What better day in May to kick off the WNC Bigfoot Festival than Friday the 13th? Pre-empted the last couple of years by the pandemic, regional celebrants of America’s favorite cryptid were more than ready for a street fair atmosphere in downtown Marion, NC. By Saturday the number of exhibitor booths was upward of 250.
It really did take on the feel of a fringe flea market, dozens of vendors selling custom t-shirts, bumper stickers, walking sticks, candles and candies. I really had no inkling that the iconic profile silhouette of a walking Bigfoot had become so ubiquitous. If it wasn’t immediately recognizable in pop culture a couple of decades ago, it certainly is now. One thought crossed my mind. You can’t trademark Bigfoot! He belongs to the world and the creative artist or sloganeer has made from him a genuine cottage industry.
With proper time, budget and a large wagon to pull behind, you could literally own a different Bigfoot t-shirt for every day of the year! As soon as I hit the street I started keeping an eye out for the most clever designs. Everyone has embraced the big, hairy fella. The Baptist church had shirts which read, “God loves all His creatures, Big or small,” illustrated with the obligatory cameo. The Forestry Service and National Guard had gear featuring official looking logos alongside our elusive friend.
You can’t have a proper carnival without food and the barbecue and burger vendors were on hand. The mood was invigorating, the crowd filled with smiles and good spirits.
Enter the Pollock boys. I woke my teenage son Sylvan on Saturday morning and asked him to employ his new drivers license to get us down the mountain to Marion for the big party. I also let him in the plot I had been hatching.
A few years ago I spotted a bottle of Brut cologne at the discount store. Anyone who lived through the 1970s can likely feel their nostrils burn at the very mention of Brut. It looms large among the scents of my childhood, alongside Barbasol and Camphophenique. I bought it in a fit of nostalgia, surprised that they still make it.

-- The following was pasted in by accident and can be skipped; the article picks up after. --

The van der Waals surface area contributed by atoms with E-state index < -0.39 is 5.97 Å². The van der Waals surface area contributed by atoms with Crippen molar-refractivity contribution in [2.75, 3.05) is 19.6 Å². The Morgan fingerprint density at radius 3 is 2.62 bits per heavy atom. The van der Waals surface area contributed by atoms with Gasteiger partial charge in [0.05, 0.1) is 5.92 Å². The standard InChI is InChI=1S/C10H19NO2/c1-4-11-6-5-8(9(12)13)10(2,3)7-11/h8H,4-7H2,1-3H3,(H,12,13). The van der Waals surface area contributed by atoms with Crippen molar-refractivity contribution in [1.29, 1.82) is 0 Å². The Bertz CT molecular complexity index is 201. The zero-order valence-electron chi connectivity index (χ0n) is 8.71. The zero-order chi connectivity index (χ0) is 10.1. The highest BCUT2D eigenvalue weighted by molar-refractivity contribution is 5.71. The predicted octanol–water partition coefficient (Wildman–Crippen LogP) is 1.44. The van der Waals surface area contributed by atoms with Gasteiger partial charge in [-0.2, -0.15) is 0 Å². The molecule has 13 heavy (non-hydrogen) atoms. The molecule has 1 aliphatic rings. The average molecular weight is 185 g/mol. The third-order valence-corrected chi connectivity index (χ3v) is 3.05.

The next time I shaved I splashed some on. My wife did not approve. The scent choked her and she forbade me to keep it in our medicine cabinet. It has languished in the side door of my car since.
I told Sylvan on Saturday morning that we should “Brut-alize” the Bigfoot Festival. We went through our closets and picked out matching Hawaiian shirts. These, I explained, should be worn over t-shirts so that we could tie them up in a plastic bag and stow them in the trunk for the ride home lest we be overwhelmed. You see, once arrived in Marion and before we walked down the hill past the police barricades to join the fun, we spread our Hawaiian shirts out on the car trunk and doused them with the entire remaining bottle of Brut.
“It’s like we’ll be crop dusting,” Sylvan observed. Exactly.
In my defense, this turn of aromatic mischief seemed entirely appropriate for a Bigfoot festival. My home county in Florida is known for a number of Skunk Ape sighting and. the experts will tell you, the first thing you’ll notice in such an encounter is the smell. Indeed, the accompanying odor is a common theme in most Bigfoot accounts.